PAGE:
Khalistan Zindabad Force

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Khalistan Zindabad Force
Khalistan-Zindabad-Force.png
Dates of operation 1988-present
Leader(s) Ranjit Singh Neeta
Motives The creation of a Sikh independent state of Khalistan in Punjab, as well as some districts of neighboring states of India.
Active region(s) India
Ideology Sikh nationalism
Status Active[1]

The Khalistan Zindabad Force (KZF) is a militant group, and is part of the Khalistan movement to create a Sikh homeland called Khalistan via armed struggle. The group was designated as a terrorist organization by the Government of India[2] In addition, it was identified in 2005 as a terrorist organization by the EU.[citation needed]

Organization and activity[edit]

The Khalistan Zindabad Force is headed by Ranjit Singh Neeta, a native of Jammu & Kashmir.[1] He was listed among India's 20 most wanted persons in 2008.[3]

The strength and striking capabilities of the Khalistan Zindabad Force are currently unknown, but it is reported that attempts have been made for the Khalistan Zindabad Force and other militant groups from Kashmir to co-ordinate their efforts.[1] In December 2005 the European Union classified the Khalistan Zindabad Force as a terrorist organization, freezing its monetary assets throughout its 25 member countries.[4] The Khalistan Zindabad Force was reported to still be active in 2008.[1]

Claims[5][6] and denials [5] [7] of responsibility have been reported in the name of the Khalistan Zindabad Force for a May 2009 attack at the Gurdwara Nanaksar in Vienna, Austria, that left Rama Nand, a leader of the Dera Sach Khand dead, 17 injured,[8][9] and sparked riots across northern India.[10][11][12][13][14]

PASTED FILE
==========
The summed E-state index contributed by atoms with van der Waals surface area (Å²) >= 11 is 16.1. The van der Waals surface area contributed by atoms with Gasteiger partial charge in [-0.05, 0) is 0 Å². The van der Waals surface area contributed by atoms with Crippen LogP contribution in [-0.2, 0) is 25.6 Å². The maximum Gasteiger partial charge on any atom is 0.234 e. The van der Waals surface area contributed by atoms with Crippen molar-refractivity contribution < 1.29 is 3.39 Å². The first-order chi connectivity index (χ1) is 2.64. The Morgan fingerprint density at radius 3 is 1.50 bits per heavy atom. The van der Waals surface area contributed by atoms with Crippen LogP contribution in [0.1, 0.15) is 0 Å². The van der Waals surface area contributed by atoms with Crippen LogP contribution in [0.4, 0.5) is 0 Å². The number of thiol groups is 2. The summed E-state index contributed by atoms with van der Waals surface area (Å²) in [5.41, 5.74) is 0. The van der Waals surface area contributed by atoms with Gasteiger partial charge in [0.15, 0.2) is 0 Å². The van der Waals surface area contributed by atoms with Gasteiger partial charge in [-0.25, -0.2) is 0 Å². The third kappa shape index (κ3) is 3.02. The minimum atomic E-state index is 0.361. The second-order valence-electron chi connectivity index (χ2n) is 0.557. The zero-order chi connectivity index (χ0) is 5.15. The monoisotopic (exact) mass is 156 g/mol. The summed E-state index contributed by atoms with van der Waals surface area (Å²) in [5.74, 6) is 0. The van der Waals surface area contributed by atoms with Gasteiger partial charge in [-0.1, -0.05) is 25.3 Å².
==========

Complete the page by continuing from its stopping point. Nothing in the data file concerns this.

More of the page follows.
See also[edit]

References[edit]

  1. ^ a b c d "Ranjit Singh Neeta (Khalistan Zindabad Force)". The Indian Express. December 4, 2008. Retrieved 2009-06-18. 
  2. ^ "NIA :: Banned Terrorist Organisations". Retrieved 10 February 2015. 
  3. ^ "10) Ranjit Singh Neeta". rediff.com. June 24, 2008. Retrieved 2009-06-19. 
  4. ^ http://eur-lex.europa.eu/LexUriServ/site/en/oj/2005/l_340/l_34020051223en00640066.pdf
  5. ^ a b "KZF takes responsibility for Vienna temple massacre". Austriantimes.at. 29 May 2009. Retrieved 2009-05-31. 
  6. ^ "Sikh: Alarm vor Tag der offenen Tür in Wien" [Sikh: Alarm before "Open Day" in Vienna] (in German). Die Presse. 2009-05-28. Retrieved 2009-06-02. 
  7. ^ Sanjeev Singh Bariana (May 28, 2009). "KZF denies involvement in attack". The Tribune. Retrieved 2009-05-31. Anti-Sikh are being misled in the name of the KZF. The incident has taught the entire Sant Ravidass brotherhood a lesson. The KZF approves the killing of the Sant Ravidass brotherhood. 
  8. ^ "KZF takes responsibility for Vienna temple massacre – General News – Austrian Times". Austriantimes.at. Retrieved 2009-08-09. 
  9. ^ "Suspects in Sikh temple attack identified: Austria - India - NEWS - The Times of India". The Times of India. 29 May 2009. Retrieved 2009-08-09. 
  10. ^ "South Asia | Punjab riots after Vienna killing". BBC News. 2009-05-25. Retrieved 2009-08-09. 
  11. ^ "From Vienna To Jalandhar". www.outlookindia.com. Retrieved 2009-08-09. 
  12. ^ [1][dead link]
  13. ^ "Europe | Preacher dies after Vienna clash". BBC News. 2009-05-25. Retrieved 2009-08-09. 
  14. ^ "KZF claims responsibility for Vienna attack; Babbar Khalsa condemns killing". The Indian Government. Retrieved 10 February 2015.